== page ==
When I worked as an editor in the translation center of a large Buddhist temple near Los Angeles, one of our supervisors was a real stickler about using Christian language in our final editions. "Salvation," "Heaven," even "Prayer," were to be avoided.
He had a point. When one religion makes contact with another, there is often a great deal of misunderstanding of the "new" religion generated by comparisons--often faulty ones--with the "old" religion.
Is Buddhism Amoral?
This sort of confusion led, in the early days of contact between Christianity and Buddhism, to the "truism" that "Buddhism is an amoral religion." Despite a couple of centuries of solid contact, that misconception is still not uncommon. And to many, "amoral" equals "immoral."
Nothing could be further from the truth.
The Dharma Wheel's eight spokes remind us of the Noble Eightfold Path (and the deer of the first sermon in the Deer Park at Sarnath); Shifeng Temple, Wutai Shan, China
The Buddha's foundational teaching is commonly called the "Four Noble Truths," and the last of these is called "The Noble Eightfold Path." These eight have been divided into three groups called the "Three Teachings" (Buddhism loves numbered lists!); they are: Morality, Meditation (or Practice), and Wisdom.
Upon reflection, its obvious that Morality should come first. After all, how could you sit down to meditate if you've just killed someone?
The importance of starting from the "ground up" is illustrated in a funny little book of seeming-nonsense stories called The 100 Parables Sutra.
In the tenth parable, a not-too-bright Village Chief had visited the three-story home of another rich man. Returning home, the Chief thought, "I am as rich as he is! Why should not I have such a house?"
So he hired a Builder to come, and instructed him to build a house just like that of the other rich man. After leveling the ground and laying the foundation, the Builder began raising the first floor.
"What are you doing?!" shouted the Village Chief.
"I'm building the house you asked for," the Builder replied.
"No!" said the Chief. "I do not want the first two floors--just the third one!"
As a guy I know used to say, "Everyone wants to get to heaven, but no one wants to climb the ladder." Many people claim they want Wisdom, but don't wish to live Morally or perform the diligent Practice necessary to get it.
"I Undertake the Training..."
Perhaps part of the problem in comparing Buddhist Morality to Christian is that Buddhism has PRECEPTS, not COMMANDMENTS. In place of "Thou Shalt Not," in one formulation the Five Precepts of Buddhism are stated like this:
I undertake the training to avoid taking the life of sentient beings.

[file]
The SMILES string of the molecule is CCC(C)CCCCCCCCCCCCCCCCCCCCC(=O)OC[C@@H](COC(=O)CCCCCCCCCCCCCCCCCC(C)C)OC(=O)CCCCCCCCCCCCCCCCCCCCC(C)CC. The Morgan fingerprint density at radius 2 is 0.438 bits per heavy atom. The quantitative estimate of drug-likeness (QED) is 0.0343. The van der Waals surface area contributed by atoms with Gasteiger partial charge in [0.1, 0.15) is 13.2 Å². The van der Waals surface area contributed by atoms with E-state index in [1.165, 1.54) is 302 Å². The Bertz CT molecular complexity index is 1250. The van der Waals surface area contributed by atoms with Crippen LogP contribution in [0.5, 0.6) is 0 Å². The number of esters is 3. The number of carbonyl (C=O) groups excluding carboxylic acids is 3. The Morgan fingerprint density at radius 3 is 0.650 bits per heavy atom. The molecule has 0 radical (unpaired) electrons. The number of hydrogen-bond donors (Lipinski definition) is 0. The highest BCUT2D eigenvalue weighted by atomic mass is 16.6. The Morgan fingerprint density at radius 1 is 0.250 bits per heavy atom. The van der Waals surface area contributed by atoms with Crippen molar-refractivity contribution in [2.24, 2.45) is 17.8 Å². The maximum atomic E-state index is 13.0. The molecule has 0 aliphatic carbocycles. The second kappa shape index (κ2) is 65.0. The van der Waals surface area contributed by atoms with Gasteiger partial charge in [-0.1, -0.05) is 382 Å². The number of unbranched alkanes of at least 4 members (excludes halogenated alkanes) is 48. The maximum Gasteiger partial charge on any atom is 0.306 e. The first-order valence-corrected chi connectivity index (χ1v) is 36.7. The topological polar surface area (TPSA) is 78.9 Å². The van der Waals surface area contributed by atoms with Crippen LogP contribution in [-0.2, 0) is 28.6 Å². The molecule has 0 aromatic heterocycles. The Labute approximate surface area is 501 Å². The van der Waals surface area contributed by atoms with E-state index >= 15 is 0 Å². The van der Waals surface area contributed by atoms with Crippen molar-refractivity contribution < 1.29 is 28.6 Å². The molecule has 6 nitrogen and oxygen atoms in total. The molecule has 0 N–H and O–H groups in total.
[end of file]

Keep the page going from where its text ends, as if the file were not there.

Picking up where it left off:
I undertake the training to avoid taking things not given.
I undertake the training to avoid sexual misconduct.
I undertake the training to refrain from false speech.
I undertake the training to abstain from substances which cause intoxication.
We'll look at these more closely later, but for convenience sake, we can summarize them as avoiding: killing; stealing; committing sexual misconduct; lying; and drinking or using drugs. But as we shall see, the ideas go way beyond these simple words.
Let me point out the importance of the words, "I undertake the training..." This recognizes that the person who makes such a vow is fallible, and further that this is a learning process: "Fall down seven times, stand up eight."
The Buddha teaches at the Deer Park in Sarnath; Daxingshan Temple, Xi'an
Perhaps the Christians who first encountered this ethical system were concerned that there was no Last Judgement and Eternal Reward or Punishment. This objection is handily dealt with by one of England's "proto-Buddhists," Christmas Humphreys, founder of the London Buddhist Society. In one of his books, entitled simply Buddhism, he wrote that "the Buddhist knows that the moral laws of nature carry with them both the punishment of disobedience and the virtuous man's reward. In Buddhism a man is punished by his sins, not for them."
Rephrasing that last bit, a Christian is punished for his sins; a Buddhist is punished by his sins.
You see, what those Christians missed was the Law of Karma, also called moral causation, the idea that one's behavior has consequences independent of any external "judge." Buddhists are generally taught to be aware of cause and effect, though "cause" is often expanded into the phrase "causes and conditions." (Briefly put: the conditions into which one is born--for instance, gender, social class, country, etc.--will have something to do with the choices one makes, and the results that follow from them. Other conditions may also affect karmic outcomes.)
So, Buddhism has a very strong moral system, if a naturalistic one. And that brings us to the concept of suffering.
"Suffering and the End of Suffering"
It is widely, though perhaps not entirely accurately, said that the point of the Buddha's teaching is an understanding of suffering, and bringing about its end. Linguistic quibbles aside, we "know" that he set out on his path as a response to the perceived suffering in the world, and to avoid his own repeated return to this suffering world. One story tells of his seeing an old person, a sick person, and a dead person, and reacting by setting out to seek enlightenment.
Once he attained that goal, he preached his very first sermon, the "Turning of the Wheel of Dharma," in which he said: